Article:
In Memorium

I’ve recently returned from a funeral. We flew to the western hub of the U.S., and then drove several hours south to a small town - population 600.  I didn’t accidentally drop any zero’s. The numbers have fluctuated to a whopping high of 700 once or twice in the last century. Unless the winters get markedly colder, they may not be able to meet that record again. I guess we can blame the reduction, along with everything else, on global warming. 

No stores. No gas stations. No television reception. I once asked someone who lives there what the people did if they got sick or had emergencies after hours. The response was, “we call our neighbors and if they don’t have what we need, we call the pharmacist in the town twenty miles away.  He goes in and opens up to help us.”

The flags were all at half mast. It must be comforting to live in a town where people  notice when their number is diminished by one.

So what are the chances I’d have two friends who retired from the city to the same obscure hamlet in the middle of nowhere?  I met them thousands of miles from each other and decades apart, yet they ended up living across the street from each other. The night we arrived, my girlfriend held a picnic in the park for us. The gathering was like a family reunion because if you know one person in this town, you know their relatives. I felt privileged to be absorbed with such sweeping generosity and hospitality.

Paul’s friendship with me was unique for my experience.  The friendship he offered my husband or any of the hundreds of people who attended the two days of viewing, memorial and graveside services was different for everyone who knew him.  He was a big enough human being to love each of us in the way we needed and understood. He met us where we were, walked with us and blessed our lives.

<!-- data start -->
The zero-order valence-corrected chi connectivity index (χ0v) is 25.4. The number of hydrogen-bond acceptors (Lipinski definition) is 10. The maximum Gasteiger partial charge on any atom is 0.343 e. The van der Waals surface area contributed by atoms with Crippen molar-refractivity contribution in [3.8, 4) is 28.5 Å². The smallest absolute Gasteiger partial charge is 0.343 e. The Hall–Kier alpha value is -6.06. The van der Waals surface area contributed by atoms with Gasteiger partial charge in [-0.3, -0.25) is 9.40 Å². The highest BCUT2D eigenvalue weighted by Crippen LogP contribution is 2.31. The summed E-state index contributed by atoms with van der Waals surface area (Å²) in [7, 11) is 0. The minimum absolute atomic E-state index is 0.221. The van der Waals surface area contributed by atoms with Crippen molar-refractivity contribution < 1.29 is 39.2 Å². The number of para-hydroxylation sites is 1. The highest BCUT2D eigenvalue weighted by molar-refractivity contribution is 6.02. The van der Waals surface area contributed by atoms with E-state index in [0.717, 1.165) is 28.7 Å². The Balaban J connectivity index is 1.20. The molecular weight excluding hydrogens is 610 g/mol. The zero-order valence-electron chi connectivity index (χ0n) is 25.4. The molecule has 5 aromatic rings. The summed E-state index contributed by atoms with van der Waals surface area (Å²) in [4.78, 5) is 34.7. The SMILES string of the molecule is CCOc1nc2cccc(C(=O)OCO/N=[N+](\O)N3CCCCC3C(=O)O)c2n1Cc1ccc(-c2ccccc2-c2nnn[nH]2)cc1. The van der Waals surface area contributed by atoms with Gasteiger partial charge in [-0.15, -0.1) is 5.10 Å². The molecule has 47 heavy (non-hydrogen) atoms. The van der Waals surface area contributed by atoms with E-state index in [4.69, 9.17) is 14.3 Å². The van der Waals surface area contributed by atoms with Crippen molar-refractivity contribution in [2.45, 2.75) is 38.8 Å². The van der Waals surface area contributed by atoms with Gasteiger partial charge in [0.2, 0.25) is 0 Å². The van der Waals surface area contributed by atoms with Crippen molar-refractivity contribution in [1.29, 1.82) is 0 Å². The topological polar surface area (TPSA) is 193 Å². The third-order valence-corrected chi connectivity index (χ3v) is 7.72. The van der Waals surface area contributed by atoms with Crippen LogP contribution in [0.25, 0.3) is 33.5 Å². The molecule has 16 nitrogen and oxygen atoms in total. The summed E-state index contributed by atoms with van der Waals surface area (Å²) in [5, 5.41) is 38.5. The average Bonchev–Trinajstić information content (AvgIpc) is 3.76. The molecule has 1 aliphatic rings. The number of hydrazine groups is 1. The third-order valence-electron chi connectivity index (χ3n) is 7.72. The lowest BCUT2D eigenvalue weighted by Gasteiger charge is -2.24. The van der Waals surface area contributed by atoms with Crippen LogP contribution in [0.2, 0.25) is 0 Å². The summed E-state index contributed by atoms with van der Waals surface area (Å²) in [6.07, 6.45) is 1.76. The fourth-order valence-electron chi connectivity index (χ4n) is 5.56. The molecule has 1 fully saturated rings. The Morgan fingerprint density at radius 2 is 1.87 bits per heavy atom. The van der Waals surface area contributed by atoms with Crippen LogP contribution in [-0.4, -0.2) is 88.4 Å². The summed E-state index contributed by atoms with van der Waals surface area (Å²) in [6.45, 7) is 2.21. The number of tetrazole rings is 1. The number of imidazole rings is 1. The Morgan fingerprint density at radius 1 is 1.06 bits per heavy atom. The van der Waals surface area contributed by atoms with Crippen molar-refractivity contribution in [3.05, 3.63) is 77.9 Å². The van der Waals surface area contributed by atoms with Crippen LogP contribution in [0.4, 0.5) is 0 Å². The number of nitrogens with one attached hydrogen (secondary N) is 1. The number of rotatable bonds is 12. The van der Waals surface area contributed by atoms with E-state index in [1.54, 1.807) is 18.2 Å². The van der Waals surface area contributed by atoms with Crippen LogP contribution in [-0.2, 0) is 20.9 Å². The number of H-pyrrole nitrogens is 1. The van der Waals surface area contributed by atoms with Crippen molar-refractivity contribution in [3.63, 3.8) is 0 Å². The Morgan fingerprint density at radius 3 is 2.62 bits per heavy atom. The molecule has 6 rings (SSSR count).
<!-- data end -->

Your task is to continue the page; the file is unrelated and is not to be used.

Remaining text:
In my case, he taught me to carve stone. The day we spent in his workshop sculpting a sandstone piece is one of the shimmering highlights of my life. He had his chunk of rock and I had mine. We each wielded a die grinder hooked up to an air compressor. We looked like aliens in our eye protection and muffs – the evidence supplied by our spouses who took the pictures. He taught me the principles  and occasionally offered a suggestion or pointer. The rest of the time we existed in the solitude of our personal dopamine, serotonin induced high of creativity. For weeks afterward, nothing negative could touch me. This man gave me a jumpstart for my, then faltering, artistic abilities.

The other legacy Paul left me was posthumous and offered in concert with all of the people who were taking care of us and making sure our needs were met.  I didn’t have to do anything except feel. Didn’t need to be strong for anyone. Didn’t need to make decisions about any details. All I had to do was show up for the experience.  My mind turned off (or tuned into observer) and I stayed with my body and honored how it was trying to express. For the first time in my life, I was able to experience sadness instead of stuffing it somewhere in the physical suitcase only to have the emotions creep out and blindside me at some inopportune time. I also laughed a lot remembering Paul’s propensity for stumbling into incredibly funny situations and celebrated his life.

Paul was a lawman as well as a gifted artist. He started with the FBI and worked for the Sherriff’s department when he died. When the memorial was concluded, the honor guard was excused from the chapel.  A phalanx of men exited the church for several minutes.  My sense of humor has no impulse control in even the most somber circumstances; I wondered who was minding the store. I felt better when my girlfriend later said she thought it would sure be a good time to be out on the freeway with her new car. Paul would have been the first to agree and race her in his little  sports model.